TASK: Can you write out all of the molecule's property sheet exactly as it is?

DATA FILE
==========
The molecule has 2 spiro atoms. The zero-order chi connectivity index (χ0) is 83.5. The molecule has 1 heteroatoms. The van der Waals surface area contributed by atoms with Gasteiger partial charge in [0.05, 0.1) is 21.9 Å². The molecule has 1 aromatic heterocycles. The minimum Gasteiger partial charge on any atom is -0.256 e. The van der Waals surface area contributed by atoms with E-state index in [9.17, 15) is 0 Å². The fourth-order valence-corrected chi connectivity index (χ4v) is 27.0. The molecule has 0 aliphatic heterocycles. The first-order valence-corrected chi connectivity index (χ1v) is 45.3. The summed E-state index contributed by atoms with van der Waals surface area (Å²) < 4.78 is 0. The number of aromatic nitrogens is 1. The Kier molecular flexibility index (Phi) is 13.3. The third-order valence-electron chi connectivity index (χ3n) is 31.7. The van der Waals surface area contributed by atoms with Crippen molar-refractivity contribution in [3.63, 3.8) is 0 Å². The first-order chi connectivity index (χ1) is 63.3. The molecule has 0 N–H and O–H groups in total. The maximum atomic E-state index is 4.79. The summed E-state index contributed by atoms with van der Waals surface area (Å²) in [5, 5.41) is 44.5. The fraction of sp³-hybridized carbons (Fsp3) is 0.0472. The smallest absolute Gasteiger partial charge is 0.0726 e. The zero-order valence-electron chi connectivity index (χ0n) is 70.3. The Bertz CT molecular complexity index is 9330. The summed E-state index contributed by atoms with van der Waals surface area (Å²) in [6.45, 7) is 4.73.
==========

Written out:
The molecule has 2 spiro atoms. The zero-order chi connectivity index (χ0) is 83.5. The molecule has 1 heteroatoms. The van der Waals surface area contributed by atoms with Gasteiger partial charge in [0.05, 0.1) is 21.9 Å². The molecule has 1 aromatic heterocycles. The minimum Gasteiger partial charge on any atom is -0.256 e. The van der Waals surface area contributed by atoms with E-state index in [9.17, 15) is 0 Å². The fourth-order valence-corrected chi connectivity index (χ4v) is 27.0. The molecule has 0 aliphatic heterocycles. The first-order valence-corrected chi connectivity index (χ1v) is 45.3. The summed E-state index contributed by atoms with van der Waals surface area (Å²) < 4.78 is 0. The number of aromatic nitrogens is 1. The Kier molecular flexibility index (Phi) is 13.3. The third-order valence-electron chi connectivity index (χ3n) is 31.7. The van der Waals surface area contributed by atoms with Crippen molar-refractivity contribution in [3.63, 3.8) is 0 Å². The first-order chi connectivity index (χ1) is 63.3. The molecule has 0 N–H and O–H groups in total. The maximum atomic E-state index is 4.79. The summed E-state index contributed by atoms with van der Waals surface area (Å²) in [5, 5.41) is 44.5. The fraction of sp³-hybridized carbons (Fsp3) is 0.0472. The smallest absolute Gasteiger partial charge is 0.0726 e. The zero-order valence-electron chi connectivity index (χ0n) is 70.3. The Bertz CT molecular complexity index is 9330. The summed E-state index contributed by atoms with van der Waals surface area (Å²) in [6.45, 7) is 4.73.